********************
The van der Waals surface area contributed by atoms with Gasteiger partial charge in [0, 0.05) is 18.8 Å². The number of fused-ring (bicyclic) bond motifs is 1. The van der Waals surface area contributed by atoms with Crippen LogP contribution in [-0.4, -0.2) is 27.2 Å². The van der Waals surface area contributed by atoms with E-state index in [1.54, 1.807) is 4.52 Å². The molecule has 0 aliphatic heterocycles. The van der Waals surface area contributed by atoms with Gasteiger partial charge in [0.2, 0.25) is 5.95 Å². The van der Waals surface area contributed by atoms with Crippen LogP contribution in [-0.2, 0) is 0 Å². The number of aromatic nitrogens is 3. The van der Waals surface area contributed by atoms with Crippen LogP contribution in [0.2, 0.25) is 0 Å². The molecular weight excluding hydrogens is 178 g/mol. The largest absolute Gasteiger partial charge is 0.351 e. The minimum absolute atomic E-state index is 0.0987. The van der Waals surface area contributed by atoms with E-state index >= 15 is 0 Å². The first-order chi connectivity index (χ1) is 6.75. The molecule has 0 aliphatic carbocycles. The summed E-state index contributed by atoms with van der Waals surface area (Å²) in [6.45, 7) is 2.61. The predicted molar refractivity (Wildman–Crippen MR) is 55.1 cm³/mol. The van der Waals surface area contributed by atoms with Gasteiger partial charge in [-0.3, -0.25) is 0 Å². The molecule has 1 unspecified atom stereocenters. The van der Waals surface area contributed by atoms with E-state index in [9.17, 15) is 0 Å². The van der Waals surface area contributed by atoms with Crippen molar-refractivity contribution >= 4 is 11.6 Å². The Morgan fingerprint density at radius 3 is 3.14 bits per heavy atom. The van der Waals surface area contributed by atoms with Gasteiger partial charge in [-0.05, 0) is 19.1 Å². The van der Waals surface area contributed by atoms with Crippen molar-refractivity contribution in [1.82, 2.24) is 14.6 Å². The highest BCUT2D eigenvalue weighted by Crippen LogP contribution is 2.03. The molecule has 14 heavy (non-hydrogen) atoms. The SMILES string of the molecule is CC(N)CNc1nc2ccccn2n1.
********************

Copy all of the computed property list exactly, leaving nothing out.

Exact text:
The van der Waals surface area contributed by atoms with Gasteiger partial charge in [0, 0.05) is 18.8 Å². The number of fused-ring (bicyclic) bond motifs is 1. The van der Waals surface area contributed by atoms with Crippen LogP contribution in [-0.4, -0.2) is 27.2 Å². The van der Waals surface area contributed by atoms with E-state index in [1.54, 1.807) is 4.52 Å². The molecule has 0 aliphatic heterocycles. The van der Waals surface area contributed by atoms with Gasteiger partial charge in [0.2, 0.25) is 5.95 Å². The van der Waals surface area contributed by atoms with Crippen LogP contribution in [-0.2, 0) is 0 Å². The number of aromatic nitrogens is 3. The van der Waals surface area contributed by atoms with Crippen LogP contribution in [0.2, 0.25) is 0 Å². The molecular weight excluding hydrogens is 178 g/mol. The largest absolute Gasteiger partial charge is 0.351 e. The minimum absolute atomic E-state index is 0.0987. The van der Waals surface area contributed by atoms with E-state index >= 15 is 0 Å². The first-order chi connectivity index (χ1) is 6.75. The molecule has 0 aliphatic carbocycles. The summed E-state index contributed by atoms with van der Waals surface area (Å²) in [6.45, 7) is 2.61. The predicted molar refractivity (Wildman–Crippen MR) is 55.1 cm³/mol. The van der Waals surface area contributed by atoms with Gasteiger partial charge in [-0.3, -0.25) is 0 Å². The molecule has 1 unspecified atom stereocenters. The van der Waals surface area contributed by atoms with E-state index in [9.17, 15) is 0 Å². The van der Waals surface area contributed by atoms with Crippen molar-refractivity contribution >= 4 is 11.6 Å². The Morgan fingerprint density at radius 3 is 3.14 bits per heavy atom. The van der Waals surface area contributed by atoms with Gasteiger partial charge in [-0.05, 0) is 19.1 Å². The van der Waals surface area contributed by atoms with Crippen molar-refractivity contribution in [1.82, 2.24) is 14.6 Å². The highest BCUT2D eigenvalue weighted by Crippen LogP contribution is 2.03. The molecule has 14 heavy (non-hydrogen) atoms. The SMILES string of the molecule is CC(N)CNc1nc2ccccn2n1.